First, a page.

Books on the Bus: Creative Writing Meets Creative Reading

Seattle as a community is well known for its embrace of creative practice and entrepreneurship, a passion for reading, a belief in social action, and, of course, living green. From grassroots hacking of urban spaces, to local government experiments in multi-income community living in the redevelopment of Yesler Terrace, to game changing private companies like Amazon, and social change-making foundations like the Gates Foundation, Seattle shows its lively and progressive colors on a daily basis.

You, my reader, might think that a longtime resident would no longer be surprised at hearing of yet another ingenious venture unfolding at her doorstep.  Yet, it was with great delight that I read this morning online of a new initiative that is so Seattle for rolling up creativity, social action, and living green all into one tasty dish. The innovation is called Books on the Bus.

Let’s roll back the clock for a moment to October 11, 2010 when the Richard Hugo House launched a great experiment in collaborative writing, kicked off by Nancy Pearl, perhaps the only City Librarian in the world who has her own commercially available plastic action figure.  On that day, thirty-six notable Northwest authors took to the cabaret stage of the Richard Hugo House, and in a relay of two-hour writing sessions over six days wrote a novel.

The event was called The Novel Live and was entirely spontaneous for the writers. Anyone with an internet connection anywhere in the world could watch the novel unfold live, word by word, as it was being written. I had the pleasure of watching part of this event from a seat in the cabaret.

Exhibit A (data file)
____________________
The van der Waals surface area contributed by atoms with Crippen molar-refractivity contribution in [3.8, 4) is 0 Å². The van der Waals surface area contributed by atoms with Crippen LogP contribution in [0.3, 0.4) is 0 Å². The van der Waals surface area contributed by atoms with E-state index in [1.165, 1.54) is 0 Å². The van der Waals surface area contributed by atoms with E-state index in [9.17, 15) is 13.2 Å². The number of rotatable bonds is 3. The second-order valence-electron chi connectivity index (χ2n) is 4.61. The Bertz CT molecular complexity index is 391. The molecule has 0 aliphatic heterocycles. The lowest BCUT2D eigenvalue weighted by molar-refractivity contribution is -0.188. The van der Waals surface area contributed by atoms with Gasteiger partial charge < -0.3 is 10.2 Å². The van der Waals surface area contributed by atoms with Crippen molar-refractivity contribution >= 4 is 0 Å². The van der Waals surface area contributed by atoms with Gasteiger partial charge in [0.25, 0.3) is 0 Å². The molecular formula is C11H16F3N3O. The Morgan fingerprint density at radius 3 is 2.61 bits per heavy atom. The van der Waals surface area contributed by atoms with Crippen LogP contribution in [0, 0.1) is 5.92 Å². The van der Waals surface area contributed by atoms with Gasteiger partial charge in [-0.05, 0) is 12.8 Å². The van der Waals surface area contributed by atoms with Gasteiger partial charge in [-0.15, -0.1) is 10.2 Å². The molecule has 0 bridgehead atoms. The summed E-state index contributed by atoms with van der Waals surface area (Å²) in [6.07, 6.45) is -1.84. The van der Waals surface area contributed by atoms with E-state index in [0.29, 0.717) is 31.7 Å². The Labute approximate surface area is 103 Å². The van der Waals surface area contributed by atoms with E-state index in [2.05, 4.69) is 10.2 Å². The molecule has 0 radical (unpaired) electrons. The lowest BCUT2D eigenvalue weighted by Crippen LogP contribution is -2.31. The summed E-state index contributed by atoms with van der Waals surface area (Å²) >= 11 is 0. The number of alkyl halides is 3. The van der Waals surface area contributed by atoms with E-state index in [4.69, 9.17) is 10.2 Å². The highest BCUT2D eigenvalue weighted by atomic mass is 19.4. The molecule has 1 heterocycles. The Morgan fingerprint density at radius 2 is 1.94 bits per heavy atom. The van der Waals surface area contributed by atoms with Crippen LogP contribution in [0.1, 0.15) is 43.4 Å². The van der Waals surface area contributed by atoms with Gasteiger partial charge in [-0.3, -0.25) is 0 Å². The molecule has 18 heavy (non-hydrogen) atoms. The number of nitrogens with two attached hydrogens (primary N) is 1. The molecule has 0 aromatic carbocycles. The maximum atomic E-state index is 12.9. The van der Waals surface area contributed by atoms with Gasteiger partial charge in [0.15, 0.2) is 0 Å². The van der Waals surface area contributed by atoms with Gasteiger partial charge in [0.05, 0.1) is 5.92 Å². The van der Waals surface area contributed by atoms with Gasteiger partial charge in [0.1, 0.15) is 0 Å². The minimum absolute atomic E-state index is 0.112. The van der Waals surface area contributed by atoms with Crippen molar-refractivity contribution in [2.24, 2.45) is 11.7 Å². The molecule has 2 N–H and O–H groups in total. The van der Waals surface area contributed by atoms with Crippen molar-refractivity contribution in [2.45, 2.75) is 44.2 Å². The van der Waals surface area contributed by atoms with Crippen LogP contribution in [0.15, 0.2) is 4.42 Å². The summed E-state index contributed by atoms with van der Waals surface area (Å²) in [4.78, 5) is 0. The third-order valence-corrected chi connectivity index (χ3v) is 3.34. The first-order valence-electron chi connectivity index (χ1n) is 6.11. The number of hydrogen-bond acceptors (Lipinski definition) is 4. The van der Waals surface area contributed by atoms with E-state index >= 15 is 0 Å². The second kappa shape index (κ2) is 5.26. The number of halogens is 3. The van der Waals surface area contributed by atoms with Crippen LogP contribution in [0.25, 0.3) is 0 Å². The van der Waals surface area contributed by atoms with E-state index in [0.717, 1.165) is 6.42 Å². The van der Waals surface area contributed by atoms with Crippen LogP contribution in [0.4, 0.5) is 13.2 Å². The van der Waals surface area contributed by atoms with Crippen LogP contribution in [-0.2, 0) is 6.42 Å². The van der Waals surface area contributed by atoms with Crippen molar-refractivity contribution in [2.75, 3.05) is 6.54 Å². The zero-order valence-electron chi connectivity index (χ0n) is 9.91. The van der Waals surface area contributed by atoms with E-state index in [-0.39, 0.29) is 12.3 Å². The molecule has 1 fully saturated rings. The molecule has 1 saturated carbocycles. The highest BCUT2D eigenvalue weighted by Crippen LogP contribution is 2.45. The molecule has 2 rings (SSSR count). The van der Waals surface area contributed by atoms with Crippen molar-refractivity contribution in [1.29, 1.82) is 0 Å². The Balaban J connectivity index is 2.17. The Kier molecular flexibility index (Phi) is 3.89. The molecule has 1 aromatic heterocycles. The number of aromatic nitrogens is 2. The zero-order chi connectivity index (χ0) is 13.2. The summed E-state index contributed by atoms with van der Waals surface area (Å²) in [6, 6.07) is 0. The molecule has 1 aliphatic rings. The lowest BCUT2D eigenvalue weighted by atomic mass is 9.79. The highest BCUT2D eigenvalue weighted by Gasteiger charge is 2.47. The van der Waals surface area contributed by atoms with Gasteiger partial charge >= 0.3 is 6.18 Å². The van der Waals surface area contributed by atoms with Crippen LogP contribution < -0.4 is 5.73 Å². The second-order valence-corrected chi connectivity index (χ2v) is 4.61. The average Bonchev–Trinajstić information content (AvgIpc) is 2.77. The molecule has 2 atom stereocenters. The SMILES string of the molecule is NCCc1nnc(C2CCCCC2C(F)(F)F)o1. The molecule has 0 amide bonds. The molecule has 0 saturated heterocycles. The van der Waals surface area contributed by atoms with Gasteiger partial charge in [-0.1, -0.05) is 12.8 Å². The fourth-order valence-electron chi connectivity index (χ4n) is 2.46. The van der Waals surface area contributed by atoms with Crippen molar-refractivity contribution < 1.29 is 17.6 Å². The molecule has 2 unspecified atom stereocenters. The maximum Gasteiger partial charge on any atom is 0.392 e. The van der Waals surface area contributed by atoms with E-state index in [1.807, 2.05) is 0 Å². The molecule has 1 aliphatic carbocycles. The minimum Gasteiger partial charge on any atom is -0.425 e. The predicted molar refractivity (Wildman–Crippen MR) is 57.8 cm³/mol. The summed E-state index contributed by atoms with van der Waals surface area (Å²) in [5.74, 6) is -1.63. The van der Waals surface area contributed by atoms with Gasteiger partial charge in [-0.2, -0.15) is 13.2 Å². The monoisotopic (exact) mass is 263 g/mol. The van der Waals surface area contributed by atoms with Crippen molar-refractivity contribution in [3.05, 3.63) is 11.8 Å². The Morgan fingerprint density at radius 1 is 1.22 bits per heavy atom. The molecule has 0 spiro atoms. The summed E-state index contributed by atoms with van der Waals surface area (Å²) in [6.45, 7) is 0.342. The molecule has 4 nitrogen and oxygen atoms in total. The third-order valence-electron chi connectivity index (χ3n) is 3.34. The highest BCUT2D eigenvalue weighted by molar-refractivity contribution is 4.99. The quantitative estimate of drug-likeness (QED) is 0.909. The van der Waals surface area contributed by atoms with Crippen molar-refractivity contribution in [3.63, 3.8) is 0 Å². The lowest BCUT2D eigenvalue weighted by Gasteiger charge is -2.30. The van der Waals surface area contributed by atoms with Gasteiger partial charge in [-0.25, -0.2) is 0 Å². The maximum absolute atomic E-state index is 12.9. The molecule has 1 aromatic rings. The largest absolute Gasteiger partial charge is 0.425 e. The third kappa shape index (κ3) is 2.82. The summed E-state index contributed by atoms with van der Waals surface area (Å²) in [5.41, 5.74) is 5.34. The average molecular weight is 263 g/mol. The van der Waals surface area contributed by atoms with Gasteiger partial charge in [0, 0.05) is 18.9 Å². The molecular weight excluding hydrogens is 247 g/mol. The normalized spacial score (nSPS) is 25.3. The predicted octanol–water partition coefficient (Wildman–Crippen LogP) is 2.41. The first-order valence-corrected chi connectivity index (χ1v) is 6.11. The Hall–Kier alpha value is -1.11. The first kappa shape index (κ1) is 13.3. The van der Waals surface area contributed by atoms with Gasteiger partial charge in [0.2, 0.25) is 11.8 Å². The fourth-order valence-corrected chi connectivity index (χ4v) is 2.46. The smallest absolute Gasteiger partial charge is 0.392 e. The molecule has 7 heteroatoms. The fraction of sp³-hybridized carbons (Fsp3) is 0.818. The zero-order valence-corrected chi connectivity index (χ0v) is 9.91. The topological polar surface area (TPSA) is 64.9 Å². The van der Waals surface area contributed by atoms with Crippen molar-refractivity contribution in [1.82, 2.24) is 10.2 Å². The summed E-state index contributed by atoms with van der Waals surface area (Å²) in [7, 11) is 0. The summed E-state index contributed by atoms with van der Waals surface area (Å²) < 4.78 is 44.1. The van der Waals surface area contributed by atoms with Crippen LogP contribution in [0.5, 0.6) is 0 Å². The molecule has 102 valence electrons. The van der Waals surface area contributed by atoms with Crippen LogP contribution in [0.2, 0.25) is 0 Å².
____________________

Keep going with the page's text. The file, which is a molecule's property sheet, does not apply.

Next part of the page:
The book that resulted was called The Hotel Angeline, a mystery and adventure about a group effort by a motley collection of characters to rescue an old hotel in Seattle from financial ruin.

I went to the launch party some months later, but a busy life and too many commitments prevented me from buying and reading the book, the proceeds of which are fed back into community literary events.

Now let’s roll forward to July 6, 2012.

Seattle has long been a green city. With decades of reputation for leadership in recycling and a mayor whose election campaign centered around making streets even more bike friendly, we have lots of bicycle and bus commuters on our roads every day.

What is more, Seattle is a city that works strenuously to build community. Only last week as I rode downtown on the bus, I shared with the bus driver what a wonderful crossroads a bus can be for bringing a diversity of people together in common enterprise.

So imagine my delight when I read this morning of a new initiative called Books on the Bus that aims to build community on the bus by selecting every three months a single book title that riders are encouraged to read and discuss on the bus!

And imagine my further delight that the book selected for this green community building exercise for a city of readers is none other than Hotel Angeline!

Now I am typically more of a walker than a bus rider, and I definitely cannot read on the bus. But this summer will find me commuting by bus to my teaching position at the university. So I have gone ahead and ordered my copy of Hotel Angeline, and I will be ready to discuss it with any other reader with me on the bus!


About reflectionsandrotations

I'm an educator and coach with a special interest in fostering creative thinking, designing effective learning environments, and building communities of learners
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